Jocelyn: I’m glad you brought up wealth. We talk about this all the time at BlackHer and people are always shocked to hear it. But according to the Asset Funders Network, single Black women have a median wealth of $200. And the numbers are just as bad for Latinas. It sounds like gaining more access to jobs in tech and frankly, starting our own tech companies could be one path to prosperity.
Allison: Exactly. And it starts with getting more girls into computer science courses, degrees, and tech careers, launching our own businesses, and investing in technology.
Jocelyn: So, what should BlackHer readers do next?
Allison: First, folks can check out our new data brief from Women of Color in Computing Research Collaborative. It provides stark data on how few girls and women of color are participating in computing.
Second, all parents should learn more about computer science offerings at their girls’ schools. And if there are no courses, they should advocate for them now. Also, SMASH, Black Girls Code, and Hidden Genius Project are great programs providing computing exposure and education to students of color!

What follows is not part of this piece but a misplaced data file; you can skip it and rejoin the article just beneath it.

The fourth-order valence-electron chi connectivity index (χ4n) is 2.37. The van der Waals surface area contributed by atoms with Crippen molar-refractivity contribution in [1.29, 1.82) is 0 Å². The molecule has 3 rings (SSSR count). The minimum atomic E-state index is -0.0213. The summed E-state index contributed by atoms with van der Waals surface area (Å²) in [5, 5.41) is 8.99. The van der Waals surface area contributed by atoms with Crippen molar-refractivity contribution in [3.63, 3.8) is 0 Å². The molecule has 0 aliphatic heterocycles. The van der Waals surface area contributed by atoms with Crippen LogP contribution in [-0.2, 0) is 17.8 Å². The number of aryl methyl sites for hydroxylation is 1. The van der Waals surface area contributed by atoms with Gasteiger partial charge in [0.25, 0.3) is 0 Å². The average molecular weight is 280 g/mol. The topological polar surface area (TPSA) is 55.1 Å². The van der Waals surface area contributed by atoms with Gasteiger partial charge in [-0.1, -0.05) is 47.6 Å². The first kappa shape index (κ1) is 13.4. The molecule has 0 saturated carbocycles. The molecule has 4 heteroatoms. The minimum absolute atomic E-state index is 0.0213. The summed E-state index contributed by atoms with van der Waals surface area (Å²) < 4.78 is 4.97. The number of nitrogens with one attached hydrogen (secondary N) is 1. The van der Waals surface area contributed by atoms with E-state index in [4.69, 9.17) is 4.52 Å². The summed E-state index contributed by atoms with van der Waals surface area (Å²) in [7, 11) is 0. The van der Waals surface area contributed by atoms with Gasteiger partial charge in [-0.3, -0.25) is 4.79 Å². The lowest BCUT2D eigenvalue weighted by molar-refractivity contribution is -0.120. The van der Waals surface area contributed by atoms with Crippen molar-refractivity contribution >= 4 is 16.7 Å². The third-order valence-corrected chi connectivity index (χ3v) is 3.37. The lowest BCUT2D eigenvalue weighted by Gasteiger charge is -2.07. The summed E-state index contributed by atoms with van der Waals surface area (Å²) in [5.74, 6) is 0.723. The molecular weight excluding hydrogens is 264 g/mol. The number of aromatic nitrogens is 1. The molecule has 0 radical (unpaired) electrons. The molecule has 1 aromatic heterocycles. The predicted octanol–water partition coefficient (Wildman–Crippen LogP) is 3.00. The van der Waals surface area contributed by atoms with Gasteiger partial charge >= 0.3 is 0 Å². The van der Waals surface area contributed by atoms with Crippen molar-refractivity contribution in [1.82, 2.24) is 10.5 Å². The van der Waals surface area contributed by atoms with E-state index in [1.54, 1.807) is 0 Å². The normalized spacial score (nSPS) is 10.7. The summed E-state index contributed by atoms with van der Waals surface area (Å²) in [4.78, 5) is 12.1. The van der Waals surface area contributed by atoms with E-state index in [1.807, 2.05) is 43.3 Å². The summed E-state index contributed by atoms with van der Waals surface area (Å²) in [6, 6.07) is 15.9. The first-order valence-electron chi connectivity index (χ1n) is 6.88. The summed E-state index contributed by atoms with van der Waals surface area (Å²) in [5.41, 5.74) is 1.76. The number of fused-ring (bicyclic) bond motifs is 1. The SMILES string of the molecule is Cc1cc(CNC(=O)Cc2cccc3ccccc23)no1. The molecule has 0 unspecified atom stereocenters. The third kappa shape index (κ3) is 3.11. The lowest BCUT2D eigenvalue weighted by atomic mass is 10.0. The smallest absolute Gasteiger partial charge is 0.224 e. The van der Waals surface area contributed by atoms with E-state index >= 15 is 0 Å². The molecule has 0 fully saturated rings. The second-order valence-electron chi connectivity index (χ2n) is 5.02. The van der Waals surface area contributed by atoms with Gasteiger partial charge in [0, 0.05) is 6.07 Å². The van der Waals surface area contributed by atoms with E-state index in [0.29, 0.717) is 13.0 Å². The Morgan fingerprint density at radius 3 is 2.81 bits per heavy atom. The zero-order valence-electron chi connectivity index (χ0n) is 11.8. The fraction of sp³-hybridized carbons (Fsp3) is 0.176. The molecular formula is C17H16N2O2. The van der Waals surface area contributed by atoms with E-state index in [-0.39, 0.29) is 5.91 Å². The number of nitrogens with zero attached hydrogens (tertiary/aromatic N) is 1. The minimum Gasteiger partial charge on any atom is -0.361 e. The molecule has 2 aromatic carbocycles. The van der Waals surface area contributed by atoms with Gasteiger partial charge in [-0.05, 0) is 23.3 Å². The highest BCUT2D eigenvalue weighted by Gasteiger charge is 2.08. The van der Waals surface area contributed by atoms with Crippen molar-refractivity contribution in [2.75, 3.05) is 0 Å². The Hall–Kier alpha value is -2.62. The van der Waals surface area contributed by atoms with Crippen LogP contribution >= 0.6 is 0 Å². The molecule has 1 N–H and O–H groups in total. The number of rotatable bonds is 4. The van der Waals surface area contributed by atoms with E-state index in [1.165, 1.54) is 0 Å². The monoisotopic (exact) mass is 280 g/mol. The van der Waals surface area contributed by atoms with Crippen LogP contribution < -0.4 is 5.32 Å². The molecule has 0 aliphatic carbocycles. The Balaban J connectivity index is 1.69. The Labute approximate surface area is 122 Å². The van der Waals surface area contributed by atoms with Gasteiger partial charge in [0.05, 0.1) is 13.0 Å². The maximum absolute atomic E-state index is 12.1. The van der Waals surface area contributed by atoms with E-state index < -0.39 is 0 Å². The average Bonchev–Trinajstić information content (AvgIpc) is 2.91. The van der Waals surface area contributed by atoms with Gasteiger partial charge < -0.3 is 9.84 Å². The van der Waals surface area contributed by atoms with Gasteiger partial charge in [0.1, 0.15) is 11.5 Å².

Finally, we should all be approaching our careers as lifelong learners. The future jobs in technology haven’t been created or envisioned yet. We can get ahead of the curve by taking continuing education courses in topics and areas where tech companies need skilled workers. Many courses exist online, through bootcamps, apprenticeship programs, or local colleges. Finally, Black women shouldn’t be afraid to apply to tech jobs and to start engaging with networks of tech professionals in their city. Companies say they want more diverse talent, so let’s let them know we are here!
Jocelyn: I think a lot of Black women (including me!) are “doing tech,” but we just don’t call it that. That’s why it is intimidating.
Allison: That’s right! Think about Black Twitter. Instagram-based businesses. We are using technology in innovative and creative (and potentially lucrative!) ways all the time. People don’t realize that there are people who get paid not only to code, but also to develop social media plans, and marketing and product strategies. So many of us are digital natives, and so many more of us can be creating technology!
Jocelyn: Allison, who are your BlackHer Sheroes?
Allison: There are so many, but I’d have to say Anita Hill and Michelle Obama. They are such amazing role models. There is something so important and inspiring about seeing the leadership of these amazing, intelligent, beautiful Black women.
Jocelyn: Let me ask you the Miracle Question. You go to sleep tonight, and you wake up and it’s December 2019 and the miracle has occurred for Black women. What happened?
Allison: Black women are leading technology companies whose products are changing the world.